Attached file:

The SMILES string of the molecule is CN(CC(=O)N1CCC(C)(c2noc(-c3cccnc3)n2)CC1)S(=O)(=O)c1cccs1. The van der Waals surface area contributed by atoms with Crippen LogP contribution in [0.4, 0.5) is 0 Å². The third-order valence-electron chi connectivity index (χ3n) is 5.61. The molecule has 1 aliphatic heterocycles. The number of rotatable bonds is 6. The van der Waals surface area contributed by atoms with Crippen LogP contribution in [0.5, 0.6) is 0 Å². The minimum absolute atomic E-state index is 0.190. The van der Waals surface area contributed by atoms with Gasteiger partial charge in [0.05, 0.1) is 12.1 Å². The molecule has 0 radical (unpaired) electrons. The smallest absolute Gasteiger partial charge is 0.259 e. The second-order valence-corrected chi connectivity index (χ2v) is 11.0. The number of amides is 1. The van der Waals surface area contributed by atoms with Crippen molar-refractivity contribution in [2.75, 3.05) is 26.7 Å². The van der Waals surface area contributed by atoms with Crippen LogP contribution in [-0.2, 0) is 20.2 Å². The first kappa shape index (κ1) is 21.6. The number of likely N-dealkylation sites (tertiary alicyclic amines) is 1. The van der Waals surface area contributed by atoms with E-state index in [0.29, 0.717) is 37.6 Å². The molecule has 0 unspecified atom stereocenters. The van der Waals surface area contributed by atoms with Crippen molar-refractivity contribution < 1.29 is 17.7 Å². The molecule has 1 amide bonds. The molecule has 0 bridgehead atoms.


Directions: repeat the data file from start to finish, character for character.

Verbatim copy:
The SMILES string of the molecule is CN(CC(=O)N1CCC(C)(c2noc(-c3cccnc3)n2)CC1)S(=O)(=O)c1cccs1. The van der Waals surface area contributed by atoms with Crippen LogP contribution in [0.4, 0.5) is 0 Å². The third-order valence-electron chi connectivity index (χ3n) is 5.61. The molecule has 1 aliphatic heterocycles. The number of rotatable bonds is 6. The van der Waals surface area contributed by atoms with Crippen LogP contribution in [0.5, 0.6) is 0 Å². The minimum absolute atomic E-state index is 0.190. The van der Waals surface area contributed by atoms with Gasteiger partial charge in [0.05, 0.1) is 12.1 Å². The molecule has 0 radical (unpaired) electrons. The smallest absolute Gasteiger partial charge is 0.259 e. The second-order valence-corrected chi connectivity index (χ2v) is 11.0. The number of amides is 1. The van der Waals surface area contributed by atoms with Crippen molar-refractivity contribution in [2.75, 3.05) is 26.7 Å². The van der Waals surface area contributed by atoms with Crippen LogP contribution in [-0.2, 0) is 20.2 Å². The first kappa shape index (κ1) is 21.6. The number of likely N-dealkylation sites (tertiary alicyclic amines) is 1. The van der Waals surface area contributed by atoms with E-state index in [0.29, 0.717) is 37.6 Å². The molecule has 0 unspecified atom stereocenters. The van der Waals surface area contributed by atoms with Crippen molar-refractivity contribution < 1.29 is 17.7 Å². The molecule has 1 amide bonds. The molecule has 0 bridgehead atoms.